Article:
Privacy Articles

SXSW Preview: Reality Check: The Dark Side of Digital Economy

Not everything I’ve written holds up well. But in re-reading the Digital Economy for 20th Anniversary edition re-write, I’m both struck by how the book has withstood the test of time, and deeply concerned about where we have arrived. The subtitle of the book was...

At Davos, Tech Giants Square Off Over Online Privacy

Rapidly crossing geographic, gender and generational boundaries, digital technologies are shifting power from traditional hierarchies to networked heterarchies. If you want to know where society is headed, follow the technology.

Clay Shirky Interviews Me on The Atlantic

Clay Shirky, a widely published authority on the Internet’s effects on society, and Don Tapscott, an author and adjunct professor at the Rotman School of Management at the University of Toronto took the time to pose tough, timely questions to each other on how social media, intellectual property laws, and generational divides are affecting politics, business, and culture.

From Personal to Corporate Privacy. My Seven-Part Series in Toronto Star.

With radical transparency, all of our identities and behaviours become flattened and observable by others — and we lose control. We need a robust system for preserving our ability to maintain multiple and separate identities in the emerging real and virtual world of ubiquitous surveillance. This is a challenge, but our fundamental freedoms depend on getting the identity question right.

The Need for a Personal Digital Privacy Strategy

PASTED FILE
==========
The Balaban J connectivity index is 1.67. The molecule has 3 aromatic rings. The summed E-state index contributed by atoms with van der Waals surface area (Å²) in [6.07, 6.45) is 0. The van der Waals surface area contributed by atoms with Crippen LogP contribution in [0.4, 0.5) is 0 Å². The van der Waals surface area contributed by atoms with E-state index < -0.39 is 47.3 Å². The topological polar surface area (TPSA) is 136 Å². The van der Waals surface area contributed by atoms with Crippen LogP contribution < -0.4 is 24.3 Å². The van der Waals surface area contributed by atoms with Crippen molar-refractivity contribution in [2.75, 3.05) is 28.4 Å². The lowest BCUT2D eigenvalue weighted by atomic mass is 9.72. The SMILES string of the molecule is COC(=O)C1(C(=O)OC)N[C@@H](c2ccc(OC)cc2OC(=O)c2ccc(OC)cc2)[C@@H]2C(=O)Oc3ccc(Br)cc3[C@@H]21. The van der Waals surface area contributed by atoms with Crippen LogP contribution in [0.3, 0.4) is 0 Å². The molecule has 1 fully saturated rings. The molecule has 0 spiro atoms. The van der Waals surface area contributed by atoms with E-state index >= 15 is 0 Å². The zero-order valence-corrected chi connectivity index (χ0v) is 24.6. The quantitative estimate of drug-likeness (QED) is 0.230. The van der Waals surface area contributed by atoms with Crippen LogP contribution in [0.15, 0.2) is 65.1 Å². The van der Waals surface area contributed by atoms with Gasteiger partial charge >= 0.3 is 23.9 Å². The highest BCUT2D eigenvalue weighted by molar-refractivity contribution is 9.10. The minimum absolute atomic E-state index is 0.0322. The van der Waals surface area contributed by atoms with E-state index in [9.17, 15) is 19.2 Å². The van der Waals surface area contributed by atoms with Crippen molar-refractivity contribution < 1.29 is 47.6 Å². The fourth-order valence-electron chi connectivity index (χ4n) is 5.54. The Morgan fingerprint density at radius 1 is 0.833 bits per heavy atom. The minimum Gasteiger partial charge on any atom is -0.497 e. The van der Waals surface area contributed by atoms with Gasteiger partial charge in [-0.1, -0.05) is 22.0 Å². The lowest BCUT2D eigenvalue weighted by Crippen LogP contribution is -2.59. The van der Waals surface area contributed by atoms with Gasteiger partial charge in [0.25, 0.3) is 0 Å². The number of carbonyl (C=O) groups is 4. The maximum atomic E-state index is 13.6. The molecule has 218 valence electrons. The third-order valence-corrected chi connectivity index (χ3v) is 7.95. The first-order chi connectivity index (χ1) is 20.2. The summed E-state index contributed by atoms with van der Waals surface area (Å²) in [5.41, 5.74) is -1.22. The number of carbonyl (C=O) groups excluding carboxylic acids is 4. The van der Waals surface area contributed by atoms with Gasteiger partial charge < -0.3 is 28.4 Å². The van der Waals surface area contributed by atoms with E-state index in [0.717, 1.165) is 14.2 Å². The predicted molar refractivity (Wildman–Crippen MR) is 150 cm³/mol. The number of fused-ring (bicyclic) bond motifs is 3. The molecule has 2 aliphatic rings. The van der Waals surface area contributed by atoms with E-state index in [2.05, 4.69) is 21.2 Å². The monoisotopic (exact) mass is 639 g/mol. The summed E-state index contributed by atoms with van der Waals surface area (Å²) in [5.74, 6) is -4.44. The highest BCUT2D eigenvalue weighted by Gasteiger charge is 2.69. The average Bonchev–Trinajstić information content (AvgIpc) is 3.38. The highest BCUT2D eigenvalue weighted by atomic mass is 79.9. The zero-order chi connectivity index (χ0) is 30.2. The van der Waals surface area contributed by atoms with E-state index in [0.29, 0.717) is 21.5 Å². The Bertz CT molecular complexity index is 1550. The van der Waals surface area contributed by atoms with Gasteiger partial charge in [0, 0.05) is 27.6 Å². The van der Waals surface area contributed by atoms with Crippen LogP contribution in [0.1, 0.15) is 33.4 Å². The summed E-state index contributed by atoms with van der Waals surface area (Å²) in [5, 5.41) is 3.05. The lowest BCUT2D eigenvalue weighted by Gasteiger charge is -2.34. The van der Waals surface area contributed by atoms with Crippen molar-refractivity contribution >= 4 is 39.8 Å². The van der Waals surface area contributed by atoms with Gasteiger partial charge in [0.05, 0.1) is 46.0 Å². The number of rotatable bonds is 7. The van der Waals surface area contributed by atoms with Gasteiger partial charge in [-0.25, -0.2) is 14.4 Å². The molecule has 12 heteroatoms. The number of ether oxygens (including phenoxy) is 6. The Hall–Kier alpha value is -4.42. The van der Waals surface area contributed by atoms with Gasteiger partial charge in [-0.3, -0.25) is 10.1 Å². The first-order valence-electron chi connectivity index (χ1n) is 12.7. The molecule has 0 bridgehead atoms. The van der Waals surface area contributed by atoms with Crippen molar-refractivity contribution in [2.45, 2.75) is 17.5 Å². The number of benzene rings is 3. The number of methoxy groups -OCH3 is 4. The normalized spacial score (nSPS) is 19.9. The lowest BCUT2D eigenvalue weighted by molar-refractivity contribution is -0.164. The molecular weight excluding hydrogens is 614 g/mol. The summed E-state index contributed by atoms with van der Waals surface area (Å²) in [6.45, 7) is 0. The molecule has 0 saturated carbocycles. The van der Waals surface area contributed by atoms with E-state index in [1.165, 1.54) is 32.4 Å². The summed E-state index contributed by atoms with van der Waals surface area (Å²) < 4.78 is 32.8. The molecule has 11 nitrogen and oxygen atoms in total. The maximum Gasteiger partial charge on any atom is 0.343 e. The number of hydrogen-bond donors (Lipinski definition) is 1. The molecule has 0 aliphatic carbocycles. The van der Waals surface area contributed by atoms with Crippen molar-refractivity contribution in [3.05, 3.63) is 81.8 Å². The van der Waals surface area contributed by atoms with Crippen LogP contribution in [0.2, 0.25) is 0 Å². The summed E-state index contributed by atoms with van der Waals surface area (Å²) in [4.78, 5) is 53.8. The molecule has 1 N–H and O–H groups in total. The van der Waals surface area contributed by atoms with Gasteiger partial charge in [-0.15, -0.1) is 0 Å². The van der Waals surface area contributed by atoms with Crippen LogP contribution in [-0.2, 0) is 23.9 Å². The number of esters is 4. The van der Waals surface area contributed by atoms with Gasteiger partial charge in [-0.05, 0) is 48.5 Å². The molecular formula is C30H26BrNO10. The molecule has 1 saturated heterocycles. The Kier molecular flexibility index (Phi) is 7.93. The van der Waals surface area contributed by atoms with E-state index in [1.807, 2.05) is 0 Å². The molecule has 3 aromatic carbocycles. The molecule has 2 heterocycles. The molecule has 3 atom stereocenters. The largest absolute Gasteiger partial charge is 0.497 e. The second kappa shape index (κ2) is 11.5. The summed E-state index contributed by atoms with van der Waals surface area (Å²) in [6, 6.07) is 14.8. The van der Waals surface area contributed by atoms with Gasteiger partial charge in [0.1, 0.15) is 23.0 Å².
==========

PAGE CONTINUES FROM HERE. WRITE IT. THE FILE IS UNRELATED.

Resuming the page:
The tensions between information freedom and personal control are exploding, and not simply because of the benefits of sharing information using new media. Massive commercial and government interests, along with malevolent individuals, have much to gain as each of us reveals highly granular personal information, much of it in the public domain by default.

Big Brother 2.0

Recently the New York Times reported that “Law enforcement tracking of cellphones, once the province mainly of federal agents, has become a powerful and widely used surveillance tool for local police officials, with hundreds of departments, large and small, often using it aggressively with little or no court oversight.”

Corporations, the Main Beneficiaries of Personal Sharing

The most powerful forces making the case for sharing personal information are not philosophers or media pundits — they are social media companies and other corporations who have a lot to gain from our social norms about privacy changing.